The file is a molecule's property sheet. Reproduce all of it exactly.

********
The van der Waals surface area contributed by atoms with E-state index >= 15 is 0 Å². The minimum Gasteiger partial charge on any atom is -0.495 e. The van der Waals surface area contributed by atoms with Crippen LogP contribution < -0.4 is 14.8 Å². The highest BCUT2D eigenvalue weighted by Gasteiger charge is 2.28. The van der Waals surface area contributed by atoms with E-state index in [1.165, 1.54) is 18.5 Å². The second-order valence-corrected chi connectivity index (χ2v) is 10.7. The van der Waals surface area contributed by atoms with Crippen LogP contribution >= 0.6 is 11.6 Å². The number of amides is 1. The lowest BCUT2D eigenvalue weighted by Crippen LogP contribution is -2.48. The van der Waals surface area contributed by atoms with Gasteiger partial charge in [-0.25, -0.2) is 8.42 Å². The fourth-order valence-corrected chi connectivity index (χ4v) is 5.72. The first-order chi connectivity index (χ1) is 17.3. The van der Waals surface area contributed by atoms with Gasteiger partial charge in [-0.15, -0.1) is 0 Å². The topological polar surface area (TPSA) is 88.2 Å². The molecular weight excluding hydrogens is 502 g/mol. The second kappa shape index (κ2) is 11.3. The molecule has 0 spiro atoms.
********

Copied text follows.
The van der Waals surface area contributed by atoms with E-state index >= 15 is 0 Å². The minimum Gasteiger partial charge on any atom is -0.495 e. The van der Waals surface area contributed by atoms with Crippen LogP contribution < -0.4 is 14.8 Å². The highest BCUT2D eigenvalue weighted by Gasteiger charge is 2.28. The van der Waals surface area contributed by atoms with E-state index in [1.165, 1.54) is 18.5 Å². The second-order valence-corrected chi connectivity index (χ2v) is 10.7. The van der Waals surface area contributed by atoms with Crippen LogP contribution >= 0.6 is 11.6 Å². The number of amides is 1. The lowest BCUT2D eigenvalue weighted by Crippen LogP contribution is -2.48. The van der Waals surface area contributed by atoms with Gasteiger partial charge in [-0.25, -0.2) is 8.42 Å². The fourth-order valence-corrected chi connectivity index (χ4v) is 5.72. The first-order chi connectivity index (χ1) is 17.3. The van der Waals surface area contributed by atoms with Gasteiger partial charge in [-0.15, -0.1) is 0 Å². The topological polar surface area (TPSA) is 88.2 Å². The molecular weight excluding hydrogens is 502 g/mol. The second kappa shape index (κ2) is 11.3. The molecule has 0 spiro atoms.